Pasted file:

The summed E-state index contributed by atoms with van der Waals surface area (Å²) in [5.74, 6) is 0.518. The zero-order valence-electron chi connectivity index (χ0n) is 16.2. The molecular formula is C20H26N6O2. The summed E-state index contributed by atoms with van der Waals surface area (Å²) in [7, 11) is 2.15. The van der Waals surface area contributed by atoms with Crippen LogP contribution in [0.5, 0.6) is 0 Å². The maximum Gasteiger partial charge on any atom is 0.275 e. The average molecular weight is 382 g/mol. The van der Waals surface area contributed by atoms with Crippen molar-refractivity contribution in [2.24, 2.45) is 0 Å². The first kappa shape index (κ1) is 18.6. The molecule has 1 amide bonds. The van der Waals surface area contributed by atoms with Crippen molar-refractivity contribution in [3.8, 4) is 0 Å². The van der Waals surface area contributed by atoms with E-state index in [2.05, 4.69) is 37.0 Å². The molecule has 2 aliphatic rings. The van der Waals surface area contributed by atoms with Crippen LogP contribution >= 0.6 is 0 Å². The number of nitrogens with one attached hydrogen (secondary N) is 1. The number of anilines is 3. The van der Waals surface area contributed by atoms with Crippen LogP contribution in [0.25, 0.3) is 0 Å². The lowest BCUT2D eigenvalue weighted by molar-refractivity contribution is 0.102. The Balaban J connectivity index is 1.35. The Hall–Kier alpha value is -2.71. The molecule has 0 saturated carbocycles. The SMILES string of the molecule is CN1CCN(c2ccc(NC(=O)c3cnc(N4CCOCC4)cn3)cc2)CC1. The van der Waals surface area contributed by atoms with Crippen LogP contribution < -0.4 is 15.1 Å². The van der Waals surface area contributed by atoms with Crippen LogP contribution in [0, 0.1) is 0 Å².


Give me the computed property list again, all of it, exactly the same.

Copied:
The summed E-state index contributed by atoms with van der Waals surface area (Å²) in [5.74, 6) is 0.518. The zero-order valence-electron chi connectivity index (χ0n) is 16.2. The molecular formula is C20H26N6O2. The summed E-state index contributed by atoms with van der Waals surface area (Å²) in [7, 11) is 2.15. The van der Waals surface area contributed by atoms with Crippen LogP contribution in [0.5, 0.6) is 0 Å². The maximum Gasteiger partial charge on any atom is 0.275 e. The average molecular weight is 382 g/mol. The van der Waals surface area contributed by atoms with Crippen molar-refractivity contribution in [2.24, 2.45) is 0 Å². The first kappa shape index (κ1) is 18.6. The molecule has 1 amide bonds. The van der Waals surface area contributed by atoms with Crippen molar-refractivity contribution in [3.8, 4) is 0 Å². The van der Waals surface area contributed by atoms with E-state index in [2.05, 4.69) is 37.0 Å². The molecule has 2 aliphatic rings. The van der Waals surface area contributed by atoms with Crippen LogP contribution >= 0.6 is 0 Å². The number of nitrogens with one attached hydrogen (secondary N) is 1. The number of anilines is 3. The van der Waals surface area contributed by atoms with Crippen LogP contribution in [0.25, 0.3) is 0 Å². The lowest BCUT2D eigenvalue weighted by molar-refractivity contribution is 0.102. The Balaban J connectivity index is 1.35. The Hall–Kier alpha value is -2.71. The molecule has 0 saturated carbocycles. The SMILES string of the molecule is CN1CCN(c2ccc(NC(=O)c3cnc(N4CCOCC4)cn3)cc2)CC1. The van der Waals surface area contributed by atoms with Crippen LogP contribution < -0.4 is 15.1 Å². The van der Waals surface area contributed by atoms with Crippen LogP contribution in [0, 0.1) is 0 Å².